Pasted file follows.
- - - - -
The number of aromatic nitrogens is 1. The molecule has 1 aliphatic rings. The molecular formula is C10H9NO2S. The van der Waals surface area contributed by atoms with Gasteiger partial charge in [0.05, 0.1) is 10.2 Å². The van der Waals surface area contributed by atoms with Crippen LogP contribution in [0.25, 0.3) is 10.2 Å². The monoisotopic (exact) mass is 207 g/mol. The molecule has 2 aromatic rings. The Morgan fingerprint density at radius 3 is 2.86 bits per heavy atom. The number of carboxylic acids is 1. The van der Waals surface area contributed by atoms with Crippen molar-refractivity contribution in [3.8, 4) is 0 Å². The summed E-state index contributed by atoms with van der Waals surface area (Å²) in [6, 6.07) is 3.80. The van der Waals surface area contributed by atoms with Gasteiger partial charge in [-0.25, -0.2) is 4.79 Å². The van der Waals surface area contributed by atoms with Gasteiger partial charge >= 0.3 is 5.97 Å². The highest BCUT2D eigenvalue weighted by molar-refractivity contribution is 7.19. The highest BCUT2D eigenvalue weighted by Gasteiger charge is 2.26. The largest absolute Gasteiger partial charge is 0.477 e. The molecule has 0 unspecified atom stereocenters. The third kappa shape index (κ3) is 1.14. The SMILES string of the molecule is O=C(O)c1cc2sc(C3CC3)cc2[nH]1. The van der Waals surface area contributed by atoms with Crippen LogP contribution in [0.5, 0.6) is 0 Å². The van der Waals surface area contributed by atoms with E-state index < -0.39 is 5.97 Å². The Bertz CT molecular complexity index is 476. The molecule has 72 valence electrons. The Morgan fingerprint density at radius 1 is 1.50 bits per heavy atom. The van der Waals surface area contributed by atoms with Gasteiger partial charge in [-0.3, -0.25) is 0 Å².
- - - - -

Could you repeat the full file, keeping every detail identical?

The number of aromatic nitrogens is 1. The molecule has 1 aliphatic rings. The molecular formula is C10H9NO2S. The van der Waals surface area contributed by atoms with Gasteiger partial charge in [0.05, 0.1) is 10.2 Å². The van der Waals surface area contributed by atoms with Crippen LogP contribution in [0.25, 0.3) is 10.2 Å². The monoisotopic (exact) mass is 207 g/mol. The molecule has 2 aromatic rings. The Morgan fingerprint density at radius 3 is 2.86 bits per heavy atom. The number of carboxylic acids is 1. The van der Waals surface area contributed by atoms with Crippen molar-refractivity contribution in [3.8, 4) is 0 Å². The summed E-state index contributed by atoms with van der Waals surface area (Å²) in [6, 6.07) is 3.80. The van der Waals surface area contributed by atoms with Gasteiger partial charge in [-0.25, -0.2) is 4.79 Å². The van der Waals surface area contributed by atoms with Gasteiger partial charge >= 0.3 is 5.97 Å². The highest BCUT2D eigenvalue weighted by molar-refractivity contribution is 7.19. The highest BCUT2D eigenvalue weighted by Gasteiger charge is 2.26. The largest absolute Gasteiger partial charge is 0.477 e. The molecule has 0 unspecified atom stereocenters. The third kappa shape index (κ3) is 1.14. The SMILES string of the molecule is O=C(O)c1cc2sc(C3CC3)cc2[nH]1. The van der Waals surface area contributed by atoms with Crippen LogP contribution in [0.5, 0.6) is 0 Å². The van der Waals surface area contributed by atoms with E-state index < -0.39 is 5.97 Å². The Bertz CT molecular complexity index is 476. The molecule has 72 valence electrons. The Morgan fingerprint density at radius 1 is 1.50 bits per heavy atom. The van der Waals surface area contributed by atoms with Gasteiger partial charge in [-0.3, -0.25) is 0 Å².